At the enormous CND march in London on June 6 Major Koss van de Wetering of the Dutch army announced that 50 per cent of Dutch soldiers are opposed to nuclear weapons. Perhaps because they would have no one to kill if such weapons were used in a war. The indefatigably moderate Young Liberals called for “Action against US Missiles”, although you wouldn’t get good odds on the chances of the Young Liberals in the event of such a conflict.
Ken Livingstone declared London a Nuclear Free Zone and car stickers to this effect were distributed. If London is attacked with nuclear weapons, let’s hope that the bombs (i) are able to read and understand the stickers (ii) are prepared to abide by the decision of Ken Livingstone and his supporters in County Hall. Shocked astonishment greeted the discovery that the Argentine army was preparing to use the horrific non-nuclear weapon, napalm (a burning agent) and then it is reported that the reason for so many “light casualties” (gruesome maimings) after one British ship is attacked in the South Atlantic is that it may have been carrying . . . napalm ((Guardian, 12 June).
On the first day of the Disarmament Conference Cardinal Terence Cooke cast his eyes up to the conference chamber neon lights and prayed to God for “peace in the islands of the South Atlantic, in the land of Lebanon and other nations of the Middle East, in Northern Ireland, in Poland and in Afghanistan”. While he was hoping, there were probably padres attached to soldiers in all of these places telling the soldiers that their violence had been divinely condoned as god was on their side. It is idealistic to believe that capitalism could be operated without armies to protect the interests of the ruling class organised in nations.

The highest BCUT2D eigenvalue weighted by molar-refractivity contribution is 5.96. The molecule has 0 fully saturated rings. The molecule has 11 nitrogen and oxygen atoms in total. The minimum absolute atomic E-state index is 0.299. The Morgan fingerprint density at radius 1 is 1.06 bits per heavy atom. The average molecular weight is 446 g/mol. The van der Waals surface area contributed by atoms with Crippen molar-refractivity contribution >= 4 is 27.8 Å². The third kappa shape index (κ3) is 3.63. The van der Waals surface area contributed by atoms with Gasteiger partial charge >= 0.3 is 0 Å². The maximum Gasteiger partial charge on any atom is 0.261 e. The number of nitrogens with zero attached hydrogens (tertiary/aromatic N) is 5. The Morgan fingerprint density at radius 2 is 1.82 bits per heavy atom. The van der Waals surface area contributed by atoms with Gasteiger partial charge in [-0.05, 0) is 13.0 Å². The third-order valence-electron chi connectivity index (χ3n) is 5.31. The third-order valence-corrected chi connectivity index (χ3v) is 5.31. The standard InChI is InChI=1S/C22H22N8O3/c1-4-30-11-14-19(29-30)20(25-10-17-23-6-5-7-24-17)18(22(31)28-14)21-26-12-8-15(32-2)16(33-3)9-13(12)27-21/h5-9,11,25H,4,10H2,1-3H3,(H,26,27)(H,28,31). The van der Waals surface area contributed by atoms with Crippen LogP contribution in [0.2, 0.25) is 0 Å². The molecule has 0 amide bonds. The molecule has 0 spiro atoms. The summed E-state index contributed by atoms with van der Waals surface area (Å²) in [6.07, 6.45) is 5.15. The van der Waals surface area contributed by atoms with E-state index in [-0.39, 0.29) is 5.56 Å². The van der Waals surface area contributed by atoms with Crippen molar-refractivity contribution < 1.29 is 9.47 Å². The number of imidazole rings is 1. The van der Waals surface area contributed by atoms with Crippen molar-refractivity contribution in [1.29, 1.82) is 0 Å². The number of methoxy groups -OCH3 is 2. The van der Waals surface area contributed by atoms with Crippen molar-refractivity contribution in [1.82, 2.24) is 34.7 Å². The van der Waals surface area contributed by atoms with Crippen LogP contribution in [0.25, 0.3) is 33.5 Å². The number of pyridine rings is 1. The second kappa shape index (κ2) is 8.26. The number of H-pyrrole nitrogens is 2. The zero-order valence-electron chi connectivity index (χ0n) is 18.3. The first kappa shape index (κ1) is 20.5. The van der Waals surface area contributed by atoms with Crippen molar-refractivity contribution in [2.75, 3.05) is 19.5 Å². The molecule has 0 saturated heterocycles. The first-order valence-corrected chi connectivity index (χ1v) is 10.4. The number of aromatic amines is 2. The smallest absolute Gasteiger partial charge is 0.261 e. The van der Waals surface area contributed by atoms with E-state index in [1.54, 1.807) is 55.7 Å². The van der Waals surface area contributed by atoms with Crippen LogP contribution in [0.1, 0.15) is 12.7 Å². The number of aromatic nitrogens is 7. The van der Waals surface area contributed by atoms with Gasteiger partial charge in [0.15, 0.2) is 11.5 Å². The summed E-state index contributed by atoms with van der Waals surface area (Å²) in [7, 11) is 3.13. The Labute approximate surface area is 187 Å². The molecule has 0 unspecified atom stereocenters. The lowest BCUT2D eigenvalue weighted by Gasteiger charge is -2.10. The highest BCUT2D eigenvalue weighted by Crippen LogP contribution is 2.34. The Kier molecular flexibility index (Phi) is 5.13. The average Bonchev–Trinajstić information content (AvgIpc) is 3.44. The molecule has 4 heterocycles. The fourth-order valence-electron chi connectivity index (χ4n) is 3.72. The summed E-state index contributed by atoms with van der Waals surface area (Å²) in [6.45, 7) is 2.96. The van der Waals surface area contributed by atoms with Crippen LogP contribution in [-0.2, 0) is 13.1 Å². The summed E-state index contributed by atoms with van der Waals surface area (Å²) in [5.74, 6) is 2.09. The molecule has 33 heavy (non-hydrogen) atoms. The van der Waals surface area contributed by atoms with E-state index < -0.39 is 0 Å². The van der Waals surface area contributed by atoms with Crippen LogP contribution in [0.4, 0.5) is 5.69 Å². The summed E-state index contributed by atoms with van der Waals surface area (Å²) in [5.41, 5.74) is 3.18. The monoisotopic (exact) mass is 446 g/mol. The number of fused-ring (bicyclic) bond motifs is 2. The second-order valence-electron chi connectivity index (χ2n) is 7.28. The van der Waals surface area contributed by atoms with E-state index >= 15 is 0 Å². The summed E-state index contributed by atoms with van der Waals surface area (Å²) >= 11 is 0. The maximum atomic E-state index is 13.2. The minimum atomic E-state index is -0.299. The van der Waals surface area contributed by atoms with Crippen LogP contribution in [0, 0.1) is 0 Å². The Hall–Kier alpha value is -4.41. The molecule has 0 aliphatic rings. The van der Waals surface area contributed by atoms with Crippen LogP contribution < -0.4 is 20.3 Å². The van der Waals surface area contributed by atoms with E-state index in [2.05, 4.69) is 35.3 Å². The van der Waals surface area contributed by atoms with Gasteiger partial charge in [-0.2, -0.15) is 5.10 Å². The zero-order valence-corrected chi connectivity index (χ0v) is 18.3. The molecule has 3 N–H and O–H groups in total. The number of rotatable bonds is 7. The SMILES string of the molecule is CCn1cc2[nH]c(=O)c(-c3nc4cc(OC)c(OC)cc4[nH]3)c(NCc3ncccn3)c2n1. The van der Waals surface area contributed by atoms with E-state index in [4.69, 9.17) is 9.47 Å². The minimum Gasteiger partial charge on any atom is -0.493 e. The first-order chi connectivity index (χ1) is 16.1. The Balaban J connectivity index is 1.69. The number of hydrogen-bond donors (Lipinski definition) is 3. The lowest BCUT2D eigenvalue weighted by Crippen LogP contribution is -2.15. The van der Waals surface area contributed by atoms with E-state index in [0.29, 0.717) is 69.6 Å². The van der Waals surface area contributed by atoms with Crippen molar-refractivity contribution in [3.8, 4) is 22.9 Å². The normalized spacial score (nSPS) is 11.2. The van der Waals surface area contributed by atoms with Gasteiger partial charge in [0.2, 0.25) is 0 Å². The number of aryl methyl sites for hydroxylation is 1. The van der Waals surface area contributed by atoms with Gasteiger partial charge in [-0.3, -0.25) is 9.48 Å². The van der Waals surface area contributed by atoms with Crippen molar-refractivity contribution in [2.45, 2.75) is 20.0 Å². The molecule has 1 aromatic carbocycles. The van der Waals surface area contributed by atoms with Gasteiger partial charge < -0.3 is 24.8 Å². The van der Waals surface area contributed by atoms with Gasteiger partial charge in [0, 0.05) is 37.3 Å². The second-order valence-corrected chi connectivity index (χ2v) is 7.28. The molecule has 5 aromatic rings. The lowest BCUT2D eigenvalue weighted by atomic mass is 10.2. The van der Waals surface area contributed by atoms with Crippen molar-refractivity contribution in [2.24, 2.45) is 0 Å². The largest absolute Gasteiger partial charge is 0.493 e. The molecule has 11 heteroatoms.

The Common Sergeant is not necessarily an NCO who spits and wipes his nose on his sleeve. A Recorder is not always a musical instrument. Both are titles given to senior judges, who may find pleasure in such obscure anachronisms. One such who is about to retire is Lord Denning, who has been Master of the Rolls (not a man in charge of the bakery) for some twenty years and who, at 83, is in danger of becoming himself an obscure anachronism.
According to some legal journalists we shall be sorry to lose Denning because he is a judge who believes in justice rather than in what he calls “certainty”. This belief has persuaded him at times to interpret the law as he thought it ought to be rather than it is, to the embarrassment of his fellow judges and to the ire of the politicians.
Nobody has yet explained why this should make Denning a friend of the working class. Indeed, in his time he has been associated with some notably repressive judgements. He once launched a campaign to curb trade union power and was recently forced to withdraw a book in which he clearly indicated that he mistrusted black jurors to convict defendants of the same skin colour.
But Denning is not the first eccentric judge, nor will he be the last. The judiciary exists to administer “justice”, which means the private property morality of capitalist society. They deal out harsh punishments to anyone who offends against that morality by helping themselves to wealth outside the law: they order the eviction of homeless people from empty houses which they can’t afford to live in. Such power is positively an encouragement to eccentricity. Denning’s successor may show some superficial differences, but he will be doing the same dirty job and his hands will not be clean.